In preparation for the 6502-based calculator I am planning on building, I started thinking about the best way to do BCD multiplication. One of the reasons I was interested in working with the 6502 is its built in BCD mode. This works great for add and subtract but the chip does not have any sort of multiply or divide, BCD or otherwise. (Some of the 6800 family I was researching before do have hardware multiply, as does the 8051.) There are several routines that can make BCD multiplication faster, so I tried some of them on the 6502 to see which one works best.

To test these I used the Kowalski 6502 Simulator, which is neat because you can assemble in the simulator and then single step or run the program and see which line is being executed. Another convenient thing is that an input/output window is mapped into memory starting at at $E000. I also like the help window which automatically gives you information on op codes when you type them. On the other hand, the included macro system is extremely primitive and you can't do much with it, especially compared to the excellent macro system in CA65. It has a lot of other shortcomings and is fairly buggy, but I don't want to complain since it is free software. After I got frustrated at the lack of basic macro functionality, I tried assembling with CA65 and loading the binary into the simulator. The diassembler seems to work well but of course there is no way for the simulator to know label or function names. For these multiplication tests I decided to just make do with the simulator since I don't need much macro functionality. In the future, though, I will go back to using the 6502 trainer I made before.

To run the tests I made a loop that multiplies all combinations of BCD numbers $00 x $00 to $99 x $99. The Kowalski simulator has a function to count cycles, so I used that to find the time of an empty loop. For each test I recorded the cycles it took, subtracted the loop overhead time, and divided by 10,000 to get average cycles per calculation. After I was done, I went back and used look up tables for operations like shifting by 4 and halving numbers to speed things up a little. I also tried checking for 0 and 1 as arguments to skip the rest of the calculation, but this was not faster. In the table below, the table size column takes into account all the space the tables take up, including unused padding bytes inside the table. Here are the results in the order I did the tests:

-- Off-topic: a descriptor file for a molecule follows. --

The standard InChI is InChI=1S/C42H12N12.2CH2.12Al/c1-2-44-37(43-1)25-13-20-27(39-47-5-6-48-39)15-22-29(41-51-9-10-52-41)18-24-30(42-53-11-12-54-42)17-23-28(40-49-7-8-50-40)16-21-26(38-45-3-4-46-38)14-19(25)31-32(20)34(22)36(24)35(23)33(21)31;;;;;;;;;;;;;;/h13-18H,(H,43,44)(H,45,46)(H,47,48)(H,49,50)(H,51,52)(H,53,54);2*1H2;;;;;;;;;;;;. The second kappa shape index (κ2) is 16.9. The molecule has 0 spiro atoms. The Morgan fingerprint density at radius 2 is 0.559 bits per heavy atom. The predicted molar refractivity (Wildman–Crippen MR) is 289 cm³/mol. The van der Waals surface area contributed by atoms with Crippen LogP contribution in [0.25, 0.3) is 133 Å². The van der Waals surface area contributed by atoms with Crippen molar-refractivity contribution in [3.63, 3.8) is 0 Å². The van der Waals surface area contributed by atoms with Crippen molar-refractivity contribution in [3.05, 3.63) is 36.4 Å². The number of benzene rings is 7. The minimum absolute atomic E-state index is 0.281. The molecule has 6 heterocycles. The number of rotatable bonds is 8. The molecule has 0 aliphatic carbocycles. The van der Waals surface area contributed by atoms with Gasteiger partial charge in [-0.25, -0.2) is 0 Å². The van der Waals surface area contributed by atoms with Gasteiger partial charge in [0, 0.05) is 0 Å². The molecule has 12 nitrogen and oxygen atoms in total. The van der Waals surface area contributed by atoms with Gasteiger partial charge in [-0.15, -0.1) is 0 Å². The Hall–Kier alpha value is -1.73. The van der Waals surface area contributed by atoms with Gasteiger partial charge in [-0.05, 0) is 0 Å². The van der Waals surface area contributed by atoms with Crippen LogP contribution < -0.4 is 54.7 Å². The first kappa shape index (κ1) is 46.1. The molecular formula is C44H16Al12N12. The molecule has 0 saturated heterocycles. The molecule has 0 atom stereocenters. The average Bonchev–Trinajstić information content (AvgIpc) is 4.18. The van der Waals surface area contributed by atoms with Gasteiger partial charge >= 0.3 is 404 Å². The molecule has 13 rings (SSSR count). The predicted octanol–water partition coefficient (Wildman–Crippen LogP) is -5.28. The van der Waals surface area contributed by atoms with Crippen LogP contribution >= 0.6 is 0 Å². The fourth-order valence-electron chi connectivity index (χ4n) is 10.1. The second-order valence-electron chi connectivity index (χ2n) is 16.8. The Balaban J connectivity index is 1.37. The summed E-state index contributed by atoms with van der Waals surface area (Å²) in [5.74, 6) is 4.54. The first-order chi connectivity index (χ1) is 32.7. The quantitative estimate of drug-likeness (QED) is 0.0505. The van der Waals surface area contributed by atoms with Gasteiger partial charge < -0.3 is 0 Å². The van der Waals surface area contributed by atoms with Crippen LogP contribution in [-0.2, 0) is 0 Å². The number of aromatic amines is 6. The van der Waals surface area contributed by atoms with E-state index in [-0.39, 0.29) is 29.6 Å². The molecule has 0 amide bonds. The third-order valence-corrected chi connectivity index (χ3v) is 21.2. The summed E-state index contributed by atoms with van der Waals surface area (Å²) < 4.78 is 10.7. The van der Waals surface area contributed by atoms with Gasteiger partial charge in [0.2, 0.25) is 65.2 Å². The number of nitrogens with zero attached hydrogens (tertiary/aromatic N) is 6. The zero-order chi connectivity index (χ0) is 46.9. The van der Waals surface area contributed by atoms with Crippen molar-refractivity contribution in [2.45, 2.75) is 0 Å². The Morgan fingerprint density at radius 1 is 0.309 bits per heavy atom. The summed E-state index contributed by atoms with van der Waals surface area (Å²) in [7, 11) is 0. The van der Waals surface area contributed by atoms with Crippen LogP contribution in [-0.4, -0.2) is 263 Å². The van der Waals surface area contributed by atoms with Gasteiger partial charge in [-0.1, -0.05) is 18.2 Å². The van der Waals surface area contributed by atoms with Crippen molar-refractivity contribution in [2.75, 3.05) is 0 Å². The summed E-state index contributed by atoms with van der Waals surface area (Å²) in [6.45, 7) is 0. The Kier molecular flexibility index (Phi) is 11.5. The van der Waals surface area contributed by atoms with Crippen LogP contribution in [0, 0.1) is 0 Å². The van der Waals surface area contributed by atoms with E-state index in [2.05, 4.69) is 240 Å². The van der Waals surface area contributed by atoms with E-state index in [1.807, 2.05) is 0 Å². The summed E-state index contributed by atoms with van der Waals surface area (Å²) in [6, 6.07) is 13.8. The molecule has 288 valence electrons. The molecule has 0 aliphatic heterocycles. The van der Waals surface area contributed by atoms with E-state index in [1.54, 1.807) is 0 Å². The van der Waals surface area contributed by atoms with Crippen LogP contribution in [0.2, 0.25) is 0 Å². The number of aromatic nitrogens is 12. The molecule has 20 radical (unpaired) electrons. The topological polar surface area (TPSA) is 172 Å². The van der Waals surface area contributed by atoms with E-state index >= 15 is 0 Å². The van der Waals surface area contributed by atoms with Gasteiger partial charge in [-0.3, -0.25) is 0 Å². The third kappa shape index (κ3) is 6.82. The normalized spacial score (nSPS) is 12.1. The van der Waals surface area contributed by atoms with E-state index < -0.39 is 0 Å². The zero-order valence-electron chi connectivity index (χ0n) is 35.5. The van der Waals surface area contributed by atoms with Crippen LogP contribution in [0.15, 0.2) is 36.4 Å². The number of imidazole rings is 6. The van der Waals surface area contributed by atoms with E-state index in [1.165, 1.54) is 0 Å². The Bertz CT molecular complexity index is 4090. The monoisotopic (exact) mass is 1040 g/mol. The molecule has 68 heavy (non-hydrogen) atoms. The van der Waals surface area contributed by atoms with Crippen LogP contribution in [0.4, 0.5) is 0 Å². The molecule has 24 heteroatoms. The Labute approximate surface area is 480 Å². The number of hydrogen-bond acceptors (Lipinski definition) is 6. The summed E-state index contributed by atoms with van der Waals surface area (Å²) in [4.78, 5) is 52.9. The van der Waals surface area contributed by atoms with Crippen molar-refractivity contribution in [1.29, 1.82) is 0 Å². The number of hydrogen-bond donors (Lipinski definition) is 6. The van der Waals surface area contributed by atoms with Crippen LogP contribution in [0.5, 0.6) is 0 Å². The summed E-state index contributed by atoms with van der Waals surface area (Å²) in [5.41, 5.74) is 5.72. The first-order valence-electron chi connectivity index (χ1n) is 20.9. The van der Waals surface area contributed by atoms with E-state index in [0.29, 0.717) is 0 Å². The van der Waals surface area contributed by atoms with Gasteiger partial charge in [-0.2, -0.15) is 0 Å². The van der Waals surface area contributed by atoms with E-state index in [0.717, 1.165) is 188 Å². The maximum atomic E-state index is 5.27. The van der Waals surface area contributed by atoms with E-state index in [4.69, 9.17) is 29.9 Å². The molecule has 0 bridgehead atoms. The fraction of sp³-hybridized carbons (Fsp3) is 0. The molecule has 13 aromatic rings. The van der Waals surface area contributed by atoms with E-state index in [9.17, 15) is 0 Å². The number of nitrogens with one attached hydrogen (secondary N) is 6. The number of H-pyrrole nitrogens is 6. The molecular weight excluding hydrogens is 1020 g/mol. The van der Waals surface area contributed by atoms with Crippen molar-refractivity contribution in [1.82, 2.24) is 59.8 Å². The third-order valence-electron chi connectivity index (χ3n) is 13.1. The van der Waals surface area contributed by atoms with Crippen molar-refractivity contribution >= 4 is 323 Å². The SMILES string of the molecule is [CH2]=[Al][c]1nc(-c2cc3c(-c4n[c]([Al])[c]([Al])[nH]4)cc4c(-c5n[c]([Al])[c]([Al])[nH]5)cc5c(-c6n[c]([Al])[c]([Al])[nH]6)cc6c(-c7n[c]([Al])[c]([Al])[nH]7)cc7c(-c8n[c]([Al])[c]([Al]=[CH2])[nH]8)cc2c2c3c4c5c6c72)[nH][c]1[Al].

Descriptions of methods below:

To test these I used the Kowalski 6502 Simulator, which is neat because you can assemble in the simulator and then single step or run the program and see which line is being executed. Another convenient thing is that an input/output window is mapped into memory starting at at $E000. I also like the help window which automatically gives you information on op codes when you type them. On the other hand, the included macro system is extremely primitive and you can't do much with it, especially compared to the excellent macro system in CA65. It has a lot of other shortcomings and is fairly buggy, but I don't want to complain since it is free software. After I got frustrated at the lack of basic macro functionality, I tried assembling with CA65 and loading the binary into the simulator. The diassembler seems to work well but of course there is no way for the simulator to know label or function names. For these multiplication tests I decided to just make do with the simulator since I don't need much macro functionality. In the future, though, I will go back to using the 6502 trainer I made before.

To run the tests I made a loop that multiplies all combinations of BCD numbers $00 x $00 to $99 x $99. The Kowalski simulator has a function to count cycles, so I used that to find the time of an empty loop. For each test I recorded the cycles it took, subtracted the loop overhead time, and divided by 10,000 to get average cycles per calculation. After I was done, I went back and used look up tables for operations like shifting by 4 and halving numbers to speed things up a little. I also tried checking for 0 and 1 as arguments to skip the rest of the calculation, but this was not faster. In the table below, the table size column takes into account all the space the tables take up, including unused padding bytes inside the table. Here are the results in the order I did the tests:

Descriptions of methods below: